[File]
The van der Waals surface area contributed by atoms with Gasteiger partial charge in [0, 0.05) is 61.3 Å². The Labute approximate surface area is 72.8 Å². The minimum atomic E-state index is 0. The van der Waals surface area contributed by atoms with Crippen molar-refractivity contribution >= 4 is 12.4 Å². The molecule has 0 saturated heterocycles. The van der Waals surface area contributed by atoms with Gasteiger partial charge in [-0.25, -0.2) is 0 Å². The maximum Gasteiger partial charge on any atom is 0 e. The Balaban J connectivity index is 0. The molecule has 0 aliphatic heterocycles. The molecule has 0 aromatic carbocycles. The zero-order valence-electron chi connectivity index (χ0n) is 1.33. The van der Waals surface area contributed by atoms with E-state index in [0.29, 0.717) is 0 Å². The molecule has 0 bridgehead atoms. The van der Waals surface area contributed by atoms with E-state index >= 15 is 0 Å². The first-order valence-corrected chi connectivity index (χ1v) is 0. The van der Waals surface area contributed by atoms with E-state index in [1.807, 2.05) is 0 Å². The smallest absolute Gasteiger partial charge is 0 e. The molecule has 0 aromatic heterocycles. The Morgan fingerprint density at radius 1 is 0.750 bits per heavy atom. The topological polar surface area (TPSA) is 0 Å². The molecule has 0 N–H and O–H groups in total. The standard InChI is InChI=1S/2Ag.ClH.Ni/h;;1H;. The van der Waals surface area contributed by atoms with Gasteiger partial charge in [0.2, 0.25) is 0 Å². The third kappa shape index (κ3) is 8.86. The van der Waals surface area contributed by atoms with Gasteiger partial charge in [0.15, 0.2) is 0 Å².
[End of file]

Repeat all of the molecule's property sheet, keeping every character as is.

The van der Waals surface area contributed by atoms with Gasteiger partial charge in [0, 0.05) is 61.3 Å². The Labute approximate surface area is 72.8 Å². The minimum atomic E-state index is 0. The van der Waals surface area contributed by atoms with Crippen molar-refractivity contribution >= 4 is 12.4 Å². The molecule has 0 saturated heterocycles. The van der Waals surface area contributed by atoms with Gasteiger partial charge in [-0.25, -0.2) is 0 Å². The maximum Gasteiger partial charge on any atom is 0 e. The Balaban J connectivity index is 0. The molecule has 0 aliphatic heterocycles. The molecule has 0 aromatic carbocycles. The zero-order valence-electron chi connectivity index (χ0n) is 1.33. The van der Waals surface area contributed by atoms with E-state index in [0.29, 0.717) is 0 Å². The molecule has 0 bridgehead atoms. The van der Waals surface area contributed by atoms with E-state index >= 15 is 0 Å². The first-order valence-corrected chi connectivity index (χ1v) is 0. The van der Waals surface area contributed by atoms with E-state index in [1.807, 2.05) is 0 Å². The smallest absolute Gasteiger partial charge is 0 e. The molecule has 0 aromatic heterocycles. The Morgan fingerprint density at radius 1 is 0.750 bits per heavy atom. The topological polar surface area (TPSA) is 0 Å². The molecule has 0 N–H and O–H groups in total. The standard InChI is InChI=1S/2Ag.ClH.Ni/h;;1H;. The van der Waals surface area contributed by atoms with Gasteiger partial charge in [0.2, 0.25) is 0 Å². The third kappa shape index (κ3) is 8.86. The van der Waals surface area contributed by atoms with Gasteiger partial charge in [0.15, 0.2) is 0 Å².